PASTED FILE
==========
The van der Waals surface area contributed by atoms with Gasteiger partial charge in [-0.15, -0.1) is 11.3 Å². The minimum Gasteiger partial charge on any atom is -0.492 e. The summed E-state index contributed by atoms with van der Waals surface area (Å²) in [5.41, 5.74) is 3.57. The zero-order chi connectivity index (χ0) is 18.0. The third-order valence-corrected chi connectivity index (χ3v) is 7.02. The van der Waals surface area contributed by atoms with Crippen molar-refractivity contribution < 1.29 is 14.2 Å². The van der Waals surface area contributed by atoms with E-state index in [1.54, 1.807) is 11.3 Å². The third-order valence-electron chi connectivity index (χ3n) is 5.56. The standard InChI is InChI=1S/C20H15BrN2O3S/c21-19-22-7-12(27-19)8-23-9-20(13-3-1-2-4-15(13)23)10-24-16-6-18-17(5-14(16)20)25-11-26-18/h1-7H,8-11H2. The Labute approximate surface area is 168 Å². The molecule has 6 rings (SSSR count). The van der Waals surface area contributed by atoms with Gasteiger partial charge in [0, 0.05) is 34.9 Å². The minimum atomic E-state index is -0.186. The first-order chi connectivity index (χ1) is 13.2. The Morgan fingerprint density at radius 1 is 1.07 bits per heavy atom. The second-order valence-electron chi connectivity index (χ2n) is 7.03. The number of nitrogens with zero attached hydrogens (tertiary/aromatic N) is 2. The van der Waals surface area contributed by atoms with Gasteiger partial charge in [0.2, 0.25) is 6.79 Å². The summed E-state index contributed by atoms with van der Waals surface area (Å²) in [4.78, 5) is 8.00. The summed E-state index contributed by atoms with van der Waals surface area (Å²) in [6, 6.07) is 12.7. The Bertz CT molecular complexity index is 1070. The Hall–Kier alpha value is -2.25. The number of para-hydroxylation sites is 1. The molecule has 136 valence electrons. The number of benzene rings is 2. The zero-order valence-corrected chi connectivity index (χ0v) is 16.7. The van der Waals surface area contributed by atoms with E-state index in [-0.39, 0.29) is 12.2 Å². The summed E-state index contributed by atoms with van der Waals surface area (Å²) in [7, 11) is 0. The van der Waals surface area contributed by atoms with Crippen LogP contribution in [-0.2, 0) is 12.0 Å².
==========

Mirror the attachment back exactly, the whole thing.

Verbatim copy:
The van der Waals surface area contributed by atoms with Gasteiger partial charge in [-0.15, -0.1) is 11.3 Å². The minimum Gasteiger partial charge on any atom is -0.492 e. The summed E-state index contributed by atoms with van der Waals surface area (Å²) in [5.41, 5.74) is 3.57. The zero-order chi connectivity index (χ0) is 18.0. The third-order valence-corrected chi connectivity index (χ3v) is 7.02. The van der Waals surface area contributed by atoms with Crippen molar-refractivity contribution < 1.29 is 14.2 Å². The van der Waals surface area contributed by atoms with E-state index in [1.54, 1.807) is 11.3 Å². The third-order valence-electron chi connectivity index (χ3n) is 5.56. The standard InChI is InChI=1S/C20H15BrN2O3S/c21-19-22-7-12(27-19)8-23-9-20(13-3-1-2-4-15(13)23)10-24-16-6-18-17(5-14(16)20)25-11-26-18/h1-7H,8-11H2. The Labute approximate surface area is 168 Å². The molecule has 6 rings (SSSR count). The van der Waals surface area contributed by atoms with Gasteiger partial charge in [0, 0.05) is 34.9 Å². The minimum atomic E-state index is -0.186. The first-order chi connectivity index (χ1) is 13.2. The Morgan fingerprint density at radius 1 is 1.07 bits per heavy atom. The second-order valence-electron chi connectivity index (χ2n) is 7.03. The number of nitrogens with zero attached hydrogens (tertiary/aromatic N) is 2. The van der Waals surface area contributed by atoms with Gasteiger partial charge in [0.2, 0.25) is 6.79 Å². The summed E-state index contributed by atoms with van der Waals surface area (Å²) in [4.78, 5) is 8.00. The summed E-state index contributed by atoms with van der Waals surface area (Å²) in [6, 6.07) is 12.7. The Bertz CT molecular complexity index is 1070. The Hall–Kier alpha value is -2.25. The number of para-hydroxylation sites is 1. The molecule has 136 valence electrons. The number of benzene rings is 2. The zero-order valence-corrected chi connectivity index (χ0v) is 16.7. The van der Waals surface area contributed by atoms with E-state index in [-0.39, 0.29) is 12.2 Å². The summed E-state index contributed by atoms with van der Waals surface area (Å²) in [7, 11) is 0. The van der Waals surface area contributed by atoms with Crippen LogP contribution in [-0.2, 0) is 12.0 Å².